Diagnosing a Glazing Error

      One party to a problem wanted to blame kitchen heat for a dark discoloration of some cabinetry. But an application error during the glazing process turns out to be the cause.March 13, 2014

Question
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This cabinet manufacturer told my client that this is burn or heat damage to the stove hood. I have not seen this piece yet in person, except for the photos. What do you guys think as far as possible damage cause and repair methods?


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Forum Responses
(Finishing Forum)
From Paul Snyder, forum technical advisor

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What damage? Are you talking about the glaze?


From the original questioner

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I'm still waiting for confirmation from the manufacturer. I believe we're talking about the black streak running from right of photo, 3/4 the way up, across the panel and across the round over at the top.


From contributor D:
No, that is not heat damage.

Not sure what your role is in this but if I were to be asked to diagnose it, the first thing is to figure out if that dark area is on top of or underneath the topcoat. The part that is interesting to me is how it looks like whatever it was ran down but then took a 90 degree turn to the right across the panel, which is strange.

Did the client confirm thearea was not on the panel when originally installed?

With no other information if someone asked me to guess what caused it I would think the most likely cause was there was excess glaze in the profile that ran down the bead detail and onto the panel, then it was clear coated afterwards. If it is on top of the coating, it should be able to be scuffed out and reshot with a clear coat.


From the original questioner

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I am also not confident in the diagnosis. However, I never make my decision based on a photo. Whoever took the photo could also be hiding surrounding damage. Manufacturer wants to hide excess glaze and customer wants to hide excess damage. I'm sure you understand.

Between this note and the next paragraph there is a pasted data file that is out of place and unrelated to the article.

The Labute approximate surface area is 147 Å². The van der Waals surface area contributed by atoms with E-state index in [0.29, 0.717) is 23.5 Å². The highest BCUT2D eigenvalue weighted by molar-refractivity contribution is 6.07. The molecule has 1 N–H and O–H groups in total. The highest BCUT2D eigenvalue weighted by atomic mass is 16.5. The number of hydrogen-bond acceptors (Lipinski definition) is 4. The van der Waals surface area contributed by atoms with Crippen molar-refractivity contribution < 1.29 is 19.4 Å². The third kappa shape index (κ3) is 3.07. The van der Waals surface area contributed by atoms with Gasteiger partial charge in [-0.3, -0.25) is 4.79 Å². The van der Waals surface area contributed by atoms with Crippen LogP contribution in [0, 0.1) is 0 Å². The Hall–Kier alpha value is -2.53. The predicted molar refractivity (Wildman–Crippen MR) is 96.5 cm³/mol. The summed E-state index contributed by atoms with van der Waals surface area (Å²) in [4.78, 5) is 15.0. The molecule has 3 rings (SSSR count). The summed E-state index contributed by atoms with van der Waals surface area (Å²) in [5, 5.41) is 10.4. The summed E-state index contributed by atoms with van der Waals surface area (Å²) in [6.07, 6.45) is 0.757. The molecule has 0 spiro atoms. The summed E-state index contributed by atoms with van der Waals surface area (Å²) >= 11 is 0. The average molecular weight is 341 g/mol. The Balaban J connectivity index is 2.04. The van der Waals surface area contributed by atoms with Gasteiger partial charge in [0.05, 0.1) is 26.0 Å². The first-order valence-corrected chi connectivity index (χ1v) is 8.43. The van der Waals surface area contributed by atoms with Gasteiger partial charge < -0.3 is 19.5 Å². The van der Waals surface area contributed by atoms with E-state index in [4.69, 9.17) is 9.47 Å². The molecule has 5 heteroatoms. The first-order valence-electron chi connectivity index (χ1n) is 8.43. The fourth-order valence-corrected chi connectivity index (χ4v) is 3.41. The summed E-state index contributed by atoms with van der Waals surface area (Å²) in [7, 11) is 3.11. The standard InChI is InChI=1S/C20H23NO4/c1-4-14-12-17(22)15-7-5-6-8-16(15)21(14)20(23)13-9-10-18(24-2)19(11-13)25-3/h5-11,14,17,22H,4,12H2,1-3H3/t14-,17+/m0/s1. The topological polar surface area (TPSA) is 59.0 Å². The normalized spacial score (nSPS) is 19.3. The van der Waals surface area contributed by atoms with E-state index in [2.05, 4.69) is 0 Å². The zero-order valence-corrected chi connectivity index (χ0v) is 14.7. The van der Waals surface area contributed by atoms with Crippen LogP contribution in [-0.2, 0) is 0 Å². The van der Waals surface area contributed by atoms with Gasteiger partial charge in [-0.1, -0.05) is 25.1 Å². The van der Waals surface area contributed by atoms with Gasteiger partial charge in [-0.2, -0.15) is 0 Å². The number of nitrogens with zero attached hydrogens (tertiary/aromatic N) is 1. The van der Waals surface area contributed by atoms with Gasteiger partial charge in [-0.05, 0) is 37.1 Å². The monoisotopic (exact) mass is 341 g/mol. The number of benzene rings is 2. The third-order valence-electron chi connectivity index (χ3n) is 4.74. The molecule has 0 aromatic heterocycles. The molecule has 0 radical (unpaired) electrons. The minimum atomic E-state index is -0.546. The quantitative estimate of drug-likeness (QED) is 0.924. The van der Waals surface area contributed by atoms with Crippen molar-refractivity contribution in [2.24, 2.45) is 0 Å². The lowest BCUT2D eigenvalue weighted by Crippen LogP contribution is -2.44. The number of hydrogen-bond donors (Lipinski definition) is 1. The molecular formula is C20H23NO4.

I'm going out to assess and repair this week. I get paid either way but both manufacturer and customer will know my determination clearly upon completion.

I appreciate your response and hope it's on top of the clear coat. That would make for a good paying, quick repair indeed.

However, let's say this is chemical damage or in fact scorched wood. How would you approach the repair? Is there an easy way to remove darkened wood? I've repaired cigarette burns on a birch table before, and god was that alot of sanding. Could the area be bleached and refinished instead?


From Paul Snyder, forum technical advisor

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I think contributor D diagnosed the cause. The dark run looks exactly like the effect you get if you have a run in the dye, stain, or glaze and don't wipe it off at the same time.

You can also get the same effect by wetting the bare wood before the staining process. The swelled wood fibers absorb more stain. Anyone that ever had a drip of sweat get on the bare wood they were staining can testify to the dark splash mark it creates.

If the dark streak was created during one of the coloring steps, the only solution I would attempt is to refinish the panel. Removing the dark streak and replacing the color and blending it in is impractical.



From contributor D:
First off you have to look at the picture with common sense and ask yourself what type of heat event from a stove could cause a brown streak that runs horizontally across a panel and then suddenly makes a 90 degree turn straight up over a profile and then stops. I am not saying that can't happen but I would put the likelihood darn close to zero.

So that leads us to chemical - what type of chemical can cause the effect we see in the picture? It would be hard for the chemical to be liquid because of gravity.

It would certainly be nice to have a picture that panned out just a little bit so I could get a good look at the surrounding rails and stiles. Until then I am sticking with either the stain or the glaze being the issue, or some moisture got on it at some point in the finishing process.



From contributor R:
Certainly any heat hot enough to color the wood would have also bubbled the coating. I don't see any evidence of charring or blistering of the clear coat. To me the photo shows poor color application and sloppy removal of said color.


From contributor A:
Sloppy finishing for sure. Send it back to the manufacturer. The telltale run of dark stain over the beading says it all. Only way to correct it is to take it back to bare timber and start again.


From contributor D:
So what was the verdict?

From the original questioner

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It was definitely a drip in the glaze. I was able to strip and refinish the area in home. The repair took about an hour. Thank you for the help in diagnosing the damage. I really appreciate it.


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From contributor D:
Looks like you did a great job. Thanks for the update.

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